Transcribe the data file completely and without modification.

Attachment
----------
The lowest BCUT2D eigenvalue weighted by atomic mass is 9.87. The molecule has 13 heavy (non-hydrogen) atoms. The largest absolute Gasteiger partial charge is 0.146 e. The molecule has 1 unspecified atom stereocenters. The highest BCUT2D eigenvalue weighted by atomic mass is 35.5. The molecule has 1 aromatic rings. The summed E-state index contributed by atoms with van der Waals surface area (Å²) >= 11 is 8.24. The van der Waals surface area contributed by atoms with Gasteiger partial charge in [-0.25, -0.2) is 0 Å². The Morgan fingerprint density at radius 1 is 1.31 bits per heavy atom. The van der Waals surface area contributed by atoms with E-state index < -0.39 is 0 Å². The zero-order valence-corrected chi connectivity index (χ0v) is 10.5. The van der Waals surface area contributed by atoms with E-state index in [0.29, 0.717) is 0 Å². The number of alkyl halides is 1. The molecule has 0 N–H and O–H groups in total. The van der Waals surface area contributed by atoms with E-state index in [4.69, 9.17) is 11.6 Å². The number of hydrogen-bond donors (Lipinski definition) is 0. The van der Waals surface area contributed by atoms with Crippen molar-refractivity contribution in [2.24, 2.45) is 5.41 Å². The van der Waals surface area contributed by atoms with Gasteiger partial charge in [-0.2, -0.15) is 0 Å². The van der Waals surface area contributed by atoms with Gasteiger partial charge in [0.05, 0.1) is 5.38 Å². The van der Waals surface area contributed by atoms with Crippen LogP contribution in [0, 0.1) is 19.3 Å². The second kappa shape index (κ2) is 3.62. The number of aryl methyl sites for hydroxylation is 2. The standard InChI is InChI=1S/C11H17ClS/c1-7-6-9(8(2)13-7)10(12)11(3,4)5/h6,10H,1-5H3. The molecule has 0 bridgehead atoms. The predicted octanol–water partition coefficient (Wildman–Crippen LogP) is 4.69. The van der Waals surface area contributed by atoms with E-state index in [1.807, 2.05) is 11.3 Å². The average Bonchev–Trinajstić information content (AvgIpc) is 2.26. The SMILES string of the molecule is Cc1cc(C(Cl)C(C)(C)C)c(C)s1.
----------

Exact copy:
The lowest BCUT2D eigenvalue weighted by atomic mass is 9.87. The molecule has 13 heavy (non-hydrogen) atoms. The largest absolute Gasteiger partial charge is 0.146 e. The molecule has 1 unspecified atom stereocenters. The highest BCUT2D eigenvalue weighted by atomic mass is 35.5. The molecule has 1 aromatic rings. The summed E-state index contributed by atoms with van der Waals surface area (Å²) >= 11 is 8.24. The van der Waals surface area contributed by atoms with Gasteiger partial charge in [-0.25, -0.2) is 0 Å². The Morgan fingerprint density at radius 1 is 1.31 bits per heavy atom. The van der Waals surface area contributed by atoms with E-state index < -0.39 is 0 Å². The zero-order valence-corrected chi connectivity index (χ0v) is 10.5. The van der Waals surface area contributed by atoms with E-state index in [0.29, 0.717) is 0 Å². The number of alkyl halides is 1. The molecule has 0 N–H and O–H groups in total. The van der Waals surface area contributed by atoms with E-state index in [4.69, 9.17) is 11.6 Å². The number of hydrogen-bond donors (Lipinski definition) is 0. The van der Waals surface area contributed by atoms with Crippen molar-refractivity contribution in [2.24, 2.45) is 5.41 Å². The van der Waals surface area contributed by atoms with Gasteiger partial charge in [-0.2, -0.15) is 0 Å². The van der Waals surface area contributed by atoms with Gasteiger partial charge in [0.05, 0.1) is 5.38 Å². The van der Waals surface area contributed by atoms with Crippen LogP contribution in [0, 0.1) is 19.3 Å². The second kappa shape index (κ2) is 3.62. The number of aryl methyl sites for hydroxylation is 2. The standard InChI is InChI=1S/C11H17ClS/c1-7-6-9(8(2)13-7)10(12)11(3,4)5/h6,10H,1-5H3. The molecule has 0 bridgehead atoms. The predicted octanol–water partition coefficient (Wildman–Crippen LogP) is 4.69. The van der Waals surface area contributed by atoms with E-state index in [1.807, 2.05) is 11.3 Å². The average Bonchev–Trinajstić information content (AvgIpc) is 2.26. The SMILES string of the molecule is Cc1cc(C(Cl)C(C)(C)C)c(C)s1.